Tally Ho Equestrian Centre, a member of the United States Equestrian Federation, educates its students on the fundamentals of horsemanship and riding form. Head instructor Amara Packwood boasts two quarter-horse world championships and more than 12 years of showing, experience that she passes on to her pupils through lessons and camps. Riders enjoy use of the center’s extensive facilities, tearing across the 140’x170’ outdoor arena and 40-acre riding pasture or practicing for the Olympic pommel horse inside the 60’x170’ indoor arena.:m]]
GCW Retro-Cade welcomes guests of all ages into a beeping, flashing wonderland of classic and modern arcade games that's coin-free?players pay a flat hourly fee for unfettered access to each title. Visitors pass the time with the shiny graphics of high-tech new arcade games, or feed their nostalgia with old-school titles. After saving the universe from aliens or gobbling up power pellets, patrons sip soda and dine on snacks. Guests can also bring in their home consoles for repair and tune-ups.
You clutch your bow with the arrow to your chest, slinking along the cavern walls toward the dark opening in the distance. You think you hear a scuffle to your left, but aren't sure if the sound came from your own feet. You press on, about to make a run for it, until someone emerges from behind a pile of wooden palates up ahead. You take aim and fire—but instead of piercing them, the arrow just bounces off their body; it has a soft foam tip.
That's because this isn't a real battle, it's archery tag, one of the many games featured at Extreme Underground. Located beneath the Earth's surface in a former U.S. Army bunker, the gaming arena also pits competitors in matches of indoor/outdoor laser tag and game-room classics such as foosball and billiards. There's a black-lit miniature golf course, as well as speleobox, a wooden maze that simulates crawling through low caves. Eighty linear feet of climbing walls fit in perfectly with the bunker's cavernous architecture, and more modern games such as Makoto Arena challenge participants to touch their hands and feet to the LED lights intermittently emitted from a six-foot tower. Gamers are welcome to drop in, or reserve the arena for birthday parties, overnight excursions, or to prepare for the inevitable robot coup.
At The Bay Water Park, patrons can go surfing in the Midwest. Or at least, simulate the experience. Dubbed The BayRider, the park's surfing simulator allows park visitors to try their hand at surfing or boogie boarding while standing atop a thin sheet of water, instead of a board. There's only one requirement: they must be 48+ inches tall.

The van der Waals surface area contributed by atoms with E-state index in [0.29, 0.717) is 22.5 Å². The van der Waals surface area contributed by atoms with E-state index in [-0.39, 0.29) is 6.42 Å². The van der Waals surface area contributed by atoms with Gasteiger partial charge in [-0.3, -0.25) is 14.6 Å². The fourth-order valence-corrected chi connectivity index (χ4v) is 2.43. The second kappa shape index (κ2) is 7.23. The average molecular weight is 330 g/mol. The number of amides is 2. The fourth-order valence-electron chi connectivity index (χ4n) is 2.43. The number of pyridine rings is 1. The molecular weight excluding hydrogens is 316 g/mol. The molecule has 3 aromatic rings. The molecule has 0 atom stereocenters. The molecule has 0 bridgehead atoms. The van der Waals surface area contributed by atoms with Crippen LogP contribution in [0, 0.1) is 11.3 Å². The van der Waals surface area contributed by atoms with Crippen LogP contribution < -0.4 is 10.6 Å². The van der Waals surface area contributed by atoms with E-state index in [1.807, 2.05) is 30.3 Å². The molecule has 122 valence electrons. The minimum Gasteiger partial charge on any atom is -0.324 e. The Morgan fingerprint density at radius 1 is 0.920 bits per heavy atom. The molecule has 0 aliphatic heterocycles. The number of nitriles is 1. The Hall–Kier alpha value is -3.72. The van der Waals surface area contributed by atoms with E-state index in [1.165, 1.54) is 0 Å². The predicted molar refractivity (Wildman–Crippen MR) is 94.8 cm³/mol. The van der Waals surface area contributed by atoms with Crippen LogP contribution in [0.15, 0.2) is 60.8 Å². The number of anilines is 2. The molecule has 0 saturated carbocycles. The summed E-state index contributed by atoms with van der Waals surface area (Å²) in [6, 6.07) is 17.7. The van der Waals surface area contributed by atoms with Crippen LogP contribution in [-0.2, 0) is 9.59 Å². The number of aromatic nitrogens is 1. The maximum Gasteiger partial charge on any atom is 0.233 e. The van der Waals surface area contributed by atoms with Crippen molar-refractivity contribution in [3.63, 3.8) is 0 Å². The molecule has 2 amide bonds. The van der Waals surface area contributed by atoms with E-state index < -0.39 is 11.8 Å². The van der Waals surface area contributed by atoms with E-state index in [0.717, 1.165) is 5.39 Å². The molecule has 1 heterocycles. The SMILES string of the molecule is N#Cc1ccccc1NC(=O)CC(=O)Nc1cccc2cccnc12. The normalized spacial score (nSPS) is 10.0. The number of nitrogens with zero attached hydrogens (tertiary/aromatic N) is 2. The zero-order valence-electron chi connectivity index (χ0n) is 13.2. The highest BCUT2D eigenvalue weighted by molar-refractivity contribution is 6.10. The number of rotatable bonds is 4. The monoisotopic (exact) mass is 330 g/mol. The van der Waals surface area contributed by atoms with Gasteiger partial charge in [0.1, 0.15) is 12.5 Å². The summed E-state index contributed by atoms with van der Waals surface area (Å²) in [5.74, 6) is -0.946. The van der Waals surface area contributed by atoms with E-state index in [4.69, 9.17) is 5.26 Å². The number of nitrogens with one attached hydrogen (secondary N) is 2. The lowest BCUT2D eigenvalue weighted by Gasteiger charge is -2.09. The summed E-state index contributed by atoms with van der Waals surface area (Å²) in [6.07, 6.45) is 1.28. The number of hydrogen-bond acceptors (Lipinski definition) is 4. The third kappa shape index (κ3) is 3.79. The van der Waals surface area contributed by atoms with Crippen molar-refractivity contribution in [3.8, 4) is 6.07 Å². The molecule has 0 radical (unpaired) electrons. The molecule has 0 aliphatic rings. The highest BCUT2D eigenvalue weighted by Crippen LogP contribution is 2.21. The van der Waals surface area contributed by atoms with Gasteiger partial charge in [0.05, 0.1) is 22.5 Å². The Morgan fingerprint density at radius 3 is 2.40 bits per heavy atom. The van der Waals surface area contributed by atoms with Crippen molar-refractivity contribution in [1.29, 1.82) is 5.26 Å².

There's plenty of classic water park fun to complement the simulator, too. The park boasts three pools, and one, the Leisure Pool, works like a huge, lazy river, complete with rippling waves. That's where swimsuit-clad visitors zoom down two massive, tube-shaped slides. Alternatively, there's a play pool where visitors can swim or play pick-up water basketball, and a family pool: a watery playground complete with a giant dumping bucket.
The newly renovated Ranch Bowl fuels friendly competition with fully automated lanes, flat-screen TVs, and on-site eats at Ranch Bowl bar and grill. Throughout the week, the alley's smoke-free policy encourages families to unwind and breathe deep as they roll their way toward pin-crushing dominance. The center hosts both casual and competitive leagues to keep bowlers on their toes. And to keep aliens confused and cooperative, Ranch Bowl maintains Kosmic bowling hours on Friday and Saturday nights.
In 1986, aviation enthusiasts Dick McMahon and Larry Brown embarked on a mutually shared dream: find and restore a Lockheed Super G Constellation. Long gone from the friendly skies, the “Connie,” as the aircraft is known to aficionados and flirtatious air traffic controllers, was once a sight to behold––a beautiful mix of mechanical power and graceful design. After much sleuthing, the pair managed to locate a 1958 model in Mesa, Arizona, acquire it from the storage facility in which it lived, and transporting it to Hangar 9 at the Kansas City Downtown Airport for refurbishment.
Thus was established the National Airline History Museum, a passion project that grew over the ensuing decades to fill three museum rooms with airline artifacts and ephemera. Inside, visitors mine the rich history of commercial flight as they view early photographs and exchange the latest jokes about airline food. They even have the opportunity to walk through several of the aircraft in the hangar, including a 1941 Douglas DC-3 and a 1952 Martin 404 in addition to the famed Lockheed Constellation.